The ridiculous thing is I know everyone involved and it's a straight-up case of the spirit of the law vs. the letter of the law.
Backing up a second. On Monday, the Raleigh News and Observer ran a spotlight article on dejaMi, the makers of WedPics, who will be presenting at Startup Summit at the Convention Center in Raleigh next week. I've known founder/CEO Justin Miller for a few years, and he's been a player in the startup community and is one of those folks who consistently drives from Raleigh for the ExitEvent Startup Socials in Durham.
He's raised money, had success, put on a music festival to promote his product, and we've done a couple articles on him, including one that mentioned his basement setup in his Raleigh home. I also know that he and his team work like demons, and usually go from very early in the morning to very late at night. An 80-hour week at dejaMi is not out of scope. Nor is it an anomaly.
But Justin is a clean cat, a serious businessman, and, most importantly, a nice and generous guy.
Yesterday, the City of Raleigh sent an inspector, on an anonymous tip, to tell him he had 30 days to undo said basement setup which was in clear violation of city zoning laws.
Let me first state without hesitation that I get this. I've run several companies out of my home, and in fact the mailing address of ExitEvent looks suspiciously suburban (if we had a mailing address, which we don't). But I know the zoning laws. I've never so much as taken a meeting at my house. That's what Tyler's is for.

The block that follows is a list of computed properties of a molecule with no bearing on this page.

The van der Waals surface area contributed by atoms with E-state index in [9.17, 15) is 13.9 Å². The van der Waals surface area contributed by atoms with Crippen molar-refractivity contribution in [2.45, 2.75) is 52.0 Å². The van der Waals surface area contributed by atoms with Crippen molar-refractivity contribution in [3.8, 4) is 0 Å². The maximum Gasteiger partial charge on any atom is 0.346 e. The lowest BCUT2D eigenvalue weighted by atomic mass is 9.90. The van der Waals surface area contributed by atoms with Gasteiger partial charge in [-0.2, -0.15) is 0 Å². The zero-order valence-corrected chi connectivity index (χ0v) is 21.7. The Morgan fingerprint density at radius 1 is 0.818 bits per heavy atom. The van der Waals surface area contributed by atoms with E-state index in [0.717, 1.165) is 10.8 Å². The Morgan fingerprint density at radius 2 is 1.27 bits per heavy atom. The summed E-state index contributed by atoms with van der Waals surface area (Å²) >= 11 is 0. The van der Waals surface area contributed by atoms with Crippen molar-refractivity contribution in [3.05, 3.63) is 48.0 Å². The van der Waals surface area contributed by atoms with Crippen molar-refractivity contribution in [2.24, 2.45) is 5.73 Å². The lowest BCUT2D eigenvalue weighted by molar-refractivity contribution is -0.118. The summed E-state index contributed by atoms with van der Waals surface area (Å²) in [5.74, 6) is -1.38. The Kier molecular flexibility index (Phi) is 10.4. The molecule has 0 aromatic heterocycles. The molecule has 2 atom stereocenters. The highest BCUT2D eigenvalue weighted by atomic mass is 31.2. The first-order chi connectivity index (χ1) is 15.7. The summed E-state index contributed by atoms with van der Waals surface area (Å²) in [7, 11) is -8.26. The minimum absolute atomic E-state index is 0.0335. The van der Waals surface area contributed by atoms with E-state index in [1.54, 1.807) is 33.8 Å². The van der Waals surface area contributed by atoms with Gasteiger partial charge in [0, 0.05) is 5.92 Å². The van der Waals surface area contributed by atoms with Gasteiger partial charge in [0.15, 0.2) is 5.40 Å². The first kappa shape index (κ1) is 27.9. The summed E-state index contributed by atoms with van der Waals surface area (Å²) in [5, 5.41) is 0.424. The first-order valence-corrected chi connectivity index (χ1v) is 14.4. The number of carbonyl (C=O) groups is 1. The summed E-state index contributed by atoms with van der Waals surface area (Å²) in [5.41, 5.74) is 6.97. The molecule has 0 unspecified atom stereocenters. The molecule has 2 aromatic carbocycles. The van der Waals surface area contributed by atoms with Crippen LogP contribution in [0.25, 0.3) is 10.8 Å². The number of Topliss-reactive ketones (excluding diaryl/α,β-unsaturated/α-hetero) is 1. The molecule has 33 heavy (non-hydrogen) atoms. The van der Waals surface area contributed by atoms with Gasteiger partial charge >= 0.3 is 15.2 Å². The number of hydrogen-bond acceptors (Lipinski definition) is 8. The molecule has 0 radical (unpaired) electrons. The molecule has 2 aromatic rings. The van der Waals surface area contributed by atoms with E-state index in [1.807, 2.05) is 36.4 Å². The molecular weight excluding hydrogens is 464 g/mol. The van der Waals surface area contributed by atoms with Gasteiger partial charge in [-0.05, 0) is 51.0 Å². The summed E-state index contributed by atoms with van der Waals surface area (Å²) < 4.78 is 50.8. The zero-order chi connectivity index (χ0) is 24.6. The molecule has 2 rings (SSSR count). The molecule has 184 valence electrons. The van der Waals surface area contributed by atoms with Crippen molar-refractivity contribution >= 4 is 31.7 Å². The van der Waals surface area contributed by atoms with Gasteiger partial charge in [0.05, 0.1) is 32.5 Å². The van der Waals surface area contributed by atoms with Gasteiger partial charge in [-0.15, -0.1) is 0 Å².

I also recently moved from a neighborhood where a guy on the corner had a business that had customers show up at all times of the day and night. That had to stop and, oddly enough, neither town officials nor the police ever did anything about it. It might still be going on.
The City of Raleigh was a client of my consulting firm for years, so I know a bunch of the people there including Mitch Silver, the City Planning Director, who recently hired the Downtown Raleigh Alliance's Derrick Minor into an official dedicated entrepreneurship-based role.
Who, as it happens, has been working with Mary Ann-Baldwin from the City Council to help build and shape Innovate Raleigh (not a government entity), which is putting a huge focus on fostering startups in the area.
What is looks like is talk and action getting into a room and action beating the snot out of talk.
You have to ask yourself, is this what you want someone from out of the area and considering a move to read?
Again. Yes. I know and agree that Justin has to break up his shop and find another way. But if the City wants to be connected to the startups, and is already going through so much effort to get there, the way to do it has to be handled differently.
The City is going to have to start operating under the uncomfortable notion that things have to be handled on a case-by-case basis. I'm not saying that Justin gets a free pass, but a show-up-and-kick-out with resulting press coverage, let alone what's going to happen on the Twitter, is not congruent with the City's desire to attract startups.
There is a solution. There are resources in place for this kind of thing now. I suggest using them. I've made some calls. And if anyone else has ideas for an amicable solution, well, I'm sure the lines are open.
Update 11/1/12: This story has a happy ending and that ending is here: Evicted Startup deja mi Will Relocate to HUB Raleigh.